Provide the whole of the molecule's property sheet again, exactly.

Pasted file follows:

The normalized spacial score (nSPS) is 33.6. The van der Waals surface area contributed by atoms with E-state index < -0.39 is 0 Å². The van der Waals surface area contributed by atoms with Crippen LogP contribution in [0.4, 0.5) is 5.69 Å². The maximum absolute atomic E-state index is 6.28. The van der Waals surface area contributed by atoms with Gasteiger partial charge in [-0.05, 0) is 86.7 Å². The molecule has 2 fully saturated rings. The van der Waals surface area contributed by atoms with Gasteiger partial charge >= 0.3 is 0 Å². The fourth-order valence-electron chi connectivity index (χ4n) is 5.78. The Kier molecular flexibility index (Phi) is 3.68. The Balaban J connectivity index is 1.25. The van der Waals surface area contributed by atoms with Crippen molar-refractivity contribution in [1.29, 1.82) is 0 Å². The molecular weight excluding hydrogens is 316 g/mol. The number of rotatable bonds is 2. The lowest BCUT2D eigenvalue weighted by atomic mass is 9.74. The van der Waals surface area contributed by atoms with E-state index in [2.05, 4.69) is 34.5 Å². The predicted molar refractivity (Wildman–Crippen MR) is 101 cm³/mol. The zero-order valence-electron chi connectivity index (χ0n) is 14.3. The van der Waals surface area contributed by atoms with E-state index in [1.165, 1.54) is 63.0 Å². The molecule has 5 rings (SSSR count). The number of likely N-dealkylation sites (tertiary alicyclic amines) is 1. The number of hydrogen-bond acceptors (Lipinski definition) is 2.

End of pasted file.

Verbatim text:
The normalized spacial score (nSPS) is 33.6. The van der Waals surface area contributed by atoms with E-state index < -0.39 is 0 Å². The van der Waals surface area contributed by atoms with Crippen LogP contribution in [0.4, 0.5) is 5.69 Å². The maximum absolute atomic E-state index is 6.28. The van der Waals surface area contributed by atoms with Gasteiger partial charge in [-0.05, 0) is 86.7 Å². The molecule has 2 fully saturated rings. The van der Waals surface area contributed by atoms with Gasteiger partial charge >= 0.3 is 0 Å². The fourth-order valence-electron chi connectivity index (χ4n) is 5.78. The Kier molecular flexibility index (Phi) is 3.68. The Balaban J connectivity index is 1.25. The van der Waals surface area contributed by atoms with Crippen molar-refractivity contribution in [1.29, 1.82) is 0 Å². The molecular weight excluding hydrogens is 316 g/mol. The number of rotatable bonds is 2. The lowest BCUT2D eigenvalue weighted by atomic mass is 9.74. The van der Waals surface area contributed by atoms with E-state index in [2.05, 4.69) is 34.5 Å². The predicted molar refractivity (Wildman–Crippen MR) is 101 cm³/mol. The zero-order valence-electron chi connectivity index (χ0n) is 14.3. The van der Waals surface area contributed by atoms with E-state index in [1.165, 1.54) is 63.0 Å². The molecule has 5 rings (SSSR count). The number of likely N-dealkylation sites (tertiary alicyclic amines) is 1. The number of hydrogen-bond acceptors (Lipinski definition) is 2.